The Pennsylvania House of Representatives recently passed legislation introduced by State Rep. Chris Ross (R-158) that would slash fees for cashing government checks and establish a timeframe for consumer loan contracts.
H.B. 1361 amends the 1998 Check Casher Licensing Act to cut the fee for cashing a government-issued check, to require the posting of fees for public consideration and to provide fraud-loss recovery.
The bill cuts the fee to 1.5 percent for all checks other than assistance checks and 0.5 percent for assistance checks, including Social Security, workers' or unemployment compensation, veterans benefits, federal or state assistance, housing assistance or railroad retirement.
Under the proposed bill, consumers would be liable for fraud, and the check casher would have the ability to recover losses equal to three times the value of the check or three times actual damage resulting from the bad check.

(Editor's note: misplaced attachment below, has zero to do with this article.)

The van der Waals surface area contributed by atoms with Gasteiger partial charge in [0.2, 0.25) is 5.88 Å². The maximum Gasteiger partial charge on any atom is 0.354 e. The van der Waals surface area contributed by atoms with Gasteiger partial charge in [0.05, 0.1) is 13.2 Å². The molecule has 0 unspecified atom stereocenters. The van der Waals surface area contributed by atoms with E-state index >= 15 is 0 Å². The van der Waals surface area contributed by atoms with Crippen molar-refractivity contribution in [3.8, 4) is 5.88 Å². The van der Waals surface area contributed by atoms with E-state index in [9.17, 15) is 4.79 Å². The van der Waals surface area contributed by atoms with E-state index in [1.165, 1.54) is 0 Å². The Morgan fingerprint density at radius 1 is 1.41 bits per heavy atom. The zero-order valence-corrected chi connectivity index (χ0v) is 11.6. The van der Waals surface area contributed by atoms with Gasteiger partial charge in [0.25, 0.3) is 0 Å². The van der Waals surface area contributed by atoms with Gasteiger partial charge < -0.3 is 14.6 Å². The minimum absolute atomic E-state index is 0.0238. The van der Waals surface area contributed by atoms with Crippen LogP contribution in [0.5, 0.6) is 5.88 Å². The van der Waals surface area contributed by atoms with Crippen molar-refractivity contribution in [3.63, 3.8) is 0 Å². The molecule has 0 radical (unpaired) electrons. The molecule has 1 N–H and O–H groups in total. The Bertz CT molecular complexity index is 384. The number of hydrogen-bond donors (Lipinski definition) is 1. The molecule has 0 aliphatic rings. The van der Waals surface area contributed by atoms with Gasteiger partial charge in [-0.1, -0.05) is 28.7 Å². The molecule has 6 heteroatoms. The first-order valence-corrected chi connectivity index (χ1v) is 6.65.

"This bill helps consumers by lowering the rates that businesses can charge to cash a government check and by requiring them to post their rates and fees where customers can see them," Ross said. "It also protects the check cashing businesses by permitting them to recover losses sustained with a customer fraudulently misrepresents himself or herself."
H.B. 1362 would amend existing law to redefine the minimum timeframe for a consumer contract. Currently, the state does not have a law establishing a minimum timeframe for the contracts. Under Ross' bill, a minimum of 10 business days would be required for repayment under a loan contract.
Both of the bills are currently on their way to the Senate for consideration.
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